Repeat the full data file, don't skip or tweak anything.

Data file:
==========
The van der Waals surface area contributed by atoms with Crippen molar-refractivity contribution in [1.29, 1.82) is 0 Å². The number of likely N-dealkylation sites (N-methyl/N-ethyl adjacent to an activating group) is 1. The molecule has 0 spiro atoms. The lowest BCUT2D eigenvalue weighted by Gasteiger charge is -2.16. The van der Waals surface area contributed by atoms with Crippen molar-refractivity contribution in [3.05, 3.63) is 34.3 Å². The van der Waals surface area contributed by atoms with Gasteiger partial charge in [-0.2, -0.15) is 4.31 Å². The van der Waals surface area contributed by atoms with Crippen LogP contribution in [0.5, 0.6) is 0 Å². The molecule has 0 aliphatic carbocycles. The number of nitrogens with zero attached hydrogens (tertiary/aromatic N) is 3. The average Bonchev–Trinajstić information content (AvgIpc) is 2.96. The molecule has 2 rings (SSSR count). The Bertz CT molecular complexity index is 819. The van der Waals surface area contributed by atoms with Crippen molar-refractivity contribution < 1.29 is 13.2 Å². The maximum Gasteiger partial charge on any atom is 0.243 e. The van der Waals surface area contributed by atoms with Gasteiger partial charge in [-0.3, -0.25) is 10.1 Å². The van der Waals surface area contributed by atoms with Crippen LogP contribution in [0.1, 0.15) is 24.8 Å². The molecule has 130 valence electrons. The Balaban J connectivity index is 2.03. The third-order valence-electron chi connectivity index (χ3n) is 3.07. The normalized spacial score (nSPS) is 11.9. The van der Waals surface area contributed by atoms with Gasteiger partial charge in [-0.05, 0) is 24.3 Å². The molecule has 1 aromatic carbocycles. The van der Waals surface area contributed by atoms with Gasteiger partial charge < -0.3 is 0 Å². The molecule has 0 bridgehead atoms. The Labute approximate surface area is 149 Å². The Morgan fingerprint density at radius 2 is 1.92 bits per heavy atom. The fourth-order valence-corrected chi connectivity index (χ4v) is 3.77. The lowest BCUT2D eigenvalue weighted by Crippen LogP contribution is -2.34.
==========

The van der Waals surface area contributed by atoms with Crippen molar-refractivity contribution in [1.29, 1.82) is 0 Å². The number of likely N-dealkylation sites (N-methyl/N-ethyl adjacent to an activating group) is 1. The molecule has 0 spiro atoms. The lowest BCUT2D eigenvalue weighted by Gasteiger charge is -2.16. The van der Waals surface area contributed by atoms with Crippen molar-refractivity contribution in [3.05, 3.63) is 34.3 Å². The van der Waals surface area contributed by atoms with Gasteiger partial charge in [-0.2, -0.15) is 4.31 Å². The van der Waals surface area contributed by atoms with Crippen LogP contribution in [0.5, 0.6) is 0 Å². The molecule has 0 aliphatic carbocycles. The number of nitrogens with zero attached hydrogens (tertiary/aromatic N) is 3. The average Bonchev–Trinajstić information content (AvgIpc) is 2.96. The molecule has 2 rings (SSSR count). The Bertz CT molecular complexity index is 819. The van der Waals surface area contributed by atoms with Crippen molar-refractivity contribution < 1.29 is 13.2 Å². The maximum Gasteiger partial charge on any atom is 0.243 e. The van der Waals surface area contributed by atoms with Gasteiger partial charge in [-0.3, -0.25) is 10.1 Å². The van der Waals surface area contributed by atoms with Crippen LogP contribution in [0.1, 0.15) is 24.8 Å². The molecule has 130 valence electrons. The Balaban J connectivity index is 2.03. The third-order valence-electron chi connectivity index (χ3n) is 3.07. The normalized spacial score (nSPS) is 11.9. The van der Waals surface area contributed by atoms with Gasteiger partial charge in [-0.05, 0) is 24.3 Å². The molecule has 1 aromatic carbocycles. The van der Waals surface area contributed by atoms with Gasteiger partial charge < -0.3 is 0 Å². The molecule has 0 bridgehead atoms. The Labute approximate surface area is 149 Å². The Morgan fingerprint density at radius 2 is 1.92 bits per heavy atom. The fourth-order valence-corrected chi connectivity index (χ4v) is 3.77. The lowest BCUT2D eigenvalue weighted by Crippen LogP contribution is -2.34.